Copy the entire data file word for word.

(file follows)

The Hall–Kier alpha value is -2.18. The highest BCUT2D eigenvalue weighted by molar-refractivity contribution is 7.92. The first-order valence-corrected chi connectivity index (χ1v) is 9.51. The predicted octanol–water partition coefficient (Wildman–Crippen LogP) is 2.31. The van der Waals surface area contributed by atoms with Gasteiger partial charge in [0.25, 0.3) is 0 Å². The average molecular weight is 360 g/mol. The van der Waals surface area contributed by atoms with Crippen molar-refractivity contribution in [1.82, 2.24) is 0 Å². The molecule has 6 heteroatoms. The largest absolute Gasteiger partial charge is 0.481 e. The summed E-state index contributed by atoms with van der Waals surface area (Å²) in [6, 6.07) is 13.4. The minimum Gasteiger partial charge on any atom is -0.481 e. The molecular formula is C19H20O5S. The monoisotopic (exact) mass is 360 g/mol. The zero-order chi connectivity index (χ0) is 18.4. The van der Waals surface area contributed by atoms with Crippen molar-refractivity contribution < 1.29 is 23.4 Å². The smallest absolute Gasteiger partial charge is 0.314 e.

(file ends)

The Hall–Kier alpha value is -2.18. The highest BCUT2D eigenvalue weighted by molar-refractivity contribution is 7.92. The first-order valence-corrected chi connectivity index (χ1v) is 9.51. The predicted octanol–water partition coefficient (Wildman–Crippen LogP) is 2.31. The van der Waals surface area contributed by atoms with Gasteiger partial charge in [0.25, 0.3) is 0 Å². The average molecular weight is 360 g/mol. The van der Waals surface area contributed by atoms with Crippen molar-refractivity contribution in [1.82, 2.24) is 0 Å². The molecule has 6 heteroatoms. The largest absolute Gasteiger partial charge is 0.481 e. The summed E-state index contributed by atoms with van der Waals surface area (Å²) in [6, 6.07) is 13.4. The minimum Gasteiger partial charge on any atom is -0.481 e. The molecular formula is C19H20O5S. The monoisotopic (exact) mass is 360 g/mol. The zero-order chi connectivity index (χ0) is 18.4. The van der Waals surface area contributed by atoms with Crippen molar-refractivity contribution < 1.29 is 23.4 Å². The smallest absolute Gasteiger partial charge is 0.314 e.